Trevor’s decision was to remain adrift while he prepared Atlantis for the Southern Ocean, which he estimated would take three days. There was still a faint hope of a passing ship, but he knew he was already well beyond the shipping lanes and leaving them ever further behind.
Trevor looked around the salon, and muttered, “Sorry,” – It hurt him, to have to further Atlantis’s destruction – as he began loosening the screws that held the salon’s ceiling panels in place. They were just vinyl-faced plywood panels, a third of an inch thick, that concealed the fiberglass roof, but Trevor needed them. There were five, and each one was four feet wide and twelve feet long.
It took Trevor a half an afternoon of struggling with his inadequate tools to get the panels down. Once he had done so, he was able to harvest an added bounty; many long cables that had been concealed behind them: the wiring. There was a lot, due to the recessed lighting fixtures – which had been mounted in the panels – and Atlantis’s stereo and intercom systems. Trevor added more to them, by ripping out the remaining wire that had once served his nav desk and helm stations, galley, bilges, and cabin audio-visual systems.
Then, he took a step he knew would put him in constant danger; he removed the guard wires. Made of strong steel cable and supported by small vertical posts called stanchions, the guard wires ran along the port and starboard sides, serving as a safety railing. Without them, there was nothing to stop Trevor from falling overboard if he slipped on the deck, but he needed their strength.
The guard wires were not continuous; they were broken on each side of Atlantis by a single openable length between two stanchions, which served as a gate. Trevor puzzled over this for a few minutes, wondering how to make a knot in the heavy, stiff cable, but then he slapped his head when he realized that there was no need; the ‘gate length’ of wire opened and closed via a latching pelican hook, so he just left that in place.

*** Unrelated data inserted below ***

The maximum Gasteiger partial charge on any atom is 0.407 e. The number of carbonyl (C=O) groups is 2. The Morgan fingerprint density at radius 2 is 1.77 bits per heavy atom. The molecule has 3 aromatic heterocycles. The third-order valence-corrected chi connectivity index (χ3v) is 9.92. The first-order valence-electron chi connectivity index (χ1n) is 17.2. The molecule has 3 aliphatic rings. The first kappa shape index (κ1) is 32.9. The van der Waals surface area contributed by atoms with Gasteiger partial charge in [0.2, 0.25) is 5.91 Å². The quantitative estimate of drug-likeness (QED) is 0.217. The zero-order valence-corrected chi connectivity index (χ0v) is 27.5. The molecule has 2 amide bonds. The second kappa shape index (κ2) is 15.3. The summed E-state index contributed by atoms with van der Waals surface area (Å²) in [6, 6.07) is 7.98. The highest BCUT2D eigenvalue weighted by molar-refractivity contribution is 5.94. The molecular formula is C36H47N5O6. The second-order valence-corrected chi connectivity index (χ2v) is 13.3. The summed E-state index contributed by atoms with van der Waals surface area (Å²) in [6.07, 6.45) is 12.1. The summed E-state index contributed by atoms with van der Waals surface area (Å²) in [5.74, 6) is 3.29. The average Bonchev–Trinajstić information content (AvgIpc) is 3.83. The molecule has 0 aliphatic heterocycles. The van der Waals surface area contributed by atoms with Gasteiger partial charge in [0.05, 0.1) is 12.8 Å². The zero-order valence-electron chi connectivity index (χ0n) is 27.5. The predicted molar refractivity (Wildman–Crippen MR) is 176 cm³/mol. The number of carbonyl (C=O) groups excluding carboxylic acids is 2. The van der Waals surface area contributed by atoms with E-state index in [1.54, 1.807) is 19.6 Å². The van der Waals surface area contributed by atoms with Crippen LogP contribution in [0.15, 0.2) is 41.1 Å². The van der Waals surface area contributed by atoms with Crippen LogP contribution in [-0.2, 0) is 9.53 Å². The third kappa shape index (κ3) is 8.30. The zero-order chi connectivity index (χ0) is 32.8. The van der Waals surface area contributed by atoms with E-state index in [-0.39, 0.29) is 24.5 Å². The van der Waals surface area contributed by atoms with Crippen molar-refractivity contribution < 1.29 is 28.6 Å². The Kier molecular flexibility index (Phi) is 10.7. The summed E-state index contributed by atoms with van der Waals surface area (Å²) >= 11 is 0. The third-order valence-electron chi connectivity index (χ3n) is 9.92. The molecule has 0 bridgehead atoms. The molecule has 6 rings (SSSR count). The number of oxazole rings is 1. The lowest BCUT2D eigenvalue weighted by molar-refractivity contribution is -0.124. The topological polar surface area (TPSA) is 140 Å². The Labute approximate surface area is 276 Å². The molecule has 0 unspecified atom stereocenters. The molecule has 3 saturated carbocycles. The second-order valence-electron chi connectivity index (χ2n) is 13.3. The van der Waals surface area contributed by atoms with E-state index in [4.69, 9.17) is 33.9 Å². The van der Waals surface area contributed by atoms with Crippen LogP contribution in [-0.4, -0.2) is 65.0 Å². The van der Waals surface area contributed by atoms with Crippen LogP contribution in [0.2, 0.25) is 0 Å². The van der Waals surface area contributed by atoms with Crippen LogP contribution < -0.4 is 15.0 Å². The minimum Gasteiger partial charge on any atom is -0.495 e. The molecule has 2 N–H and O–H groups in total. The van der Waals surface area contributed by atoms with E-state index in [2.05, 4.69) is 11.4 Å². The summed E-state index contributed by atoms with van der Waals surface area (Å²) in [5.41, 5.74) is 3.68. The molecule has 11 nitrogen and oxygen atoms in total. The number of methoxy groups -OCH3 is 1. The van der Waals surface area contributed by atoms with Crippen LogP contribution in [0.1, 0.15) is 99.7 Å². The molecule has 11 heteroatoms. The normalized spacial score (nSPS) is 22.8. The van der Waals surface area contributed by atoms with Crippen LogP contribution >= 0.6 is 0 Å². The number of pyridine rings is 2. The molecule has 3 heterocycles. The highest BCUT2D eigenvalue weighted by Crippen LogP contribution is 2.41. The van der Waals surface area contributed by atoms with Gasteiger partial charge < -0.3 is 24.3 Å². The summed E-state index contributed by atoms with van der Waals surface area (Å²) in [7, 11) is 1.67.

The wire was held in place at each stanchion by adjustable fittings – designed to allow the wire to be tightened – each of which had to be loosened and freed in order to allow the cable to slide through. It was a long, tiring process, but eventually Trevor was done.
By nightfall, Trevor was exhausted.
Sunrise the next day found Trevor busy with the next step: the salon floor. The flooring material was three-quarter inch marine teak-faced plywood, which was far stronger than the ceiling panels.
The flooring was in four-foot by eight-foot panels, secured to the fiberglass-Kevlar stringers and crossmembers beneath with screws, which were countersunk in small metal grommets and concealed by wood plugs.
Trevor took his screwdriver’s flat blade and began popping the first wood plug out, concerned about what he’d find. What he hoped he wouldn’t see was a Phillips head screw; there wasn’t a Phillips head screwdriver aboard, and he’d have to struggle with each one, using his flat-bladed screwdriver at an angle.
He exposed the screw, and then a few more, breathing a sigh of relief as he found that the screws were slot-headed. Over the next couple of hours, he freed his floor panels, saving the screws in an old hot dog can. He heaved the panels up, allowing him to detach the pedestal dining table.
One by one, Trevor stacked the heavy panels on the salon roof, and then winced at what was left of the floor: just Kevlar-fiberglass crossmembers, running beam to beam, crossed by an occasional stringer. Below them was the underside skin of the hull wing.
Trevor turned his attention to the ten-foot steel poles that had once held his wind-driven generators. They had been lowered to the deck on their hinge pins by the pirates, and then their wind turbines cut away. Trevor unbolted the poles, taking them to join the rest of the supplies on the salon roof.
Knowing that he’d soon need something to stand on, Trevor hauled in his cabinet sea anchor, untied it, and hauled it onto the salon roof to dry in the sun.
From the salon walls, Trevor harvested a few pieces of light wood paneling. He carried a piece forward and threw it over the hole that had once been sealed by the hatch cover to his crew cabin, and screwed it in place to the fiberglass deck. By the same means, he replaced his two missing engine room hatches.
Then came the long and brutal task of removing the aft transom railing, and Trevor had a case of the chills when he reached the spot on the rail where the pirates had tossed him overboard to die. ‘I’m going to survive, and so is Atlantis... I’m not letting those fucking pirates beat us!’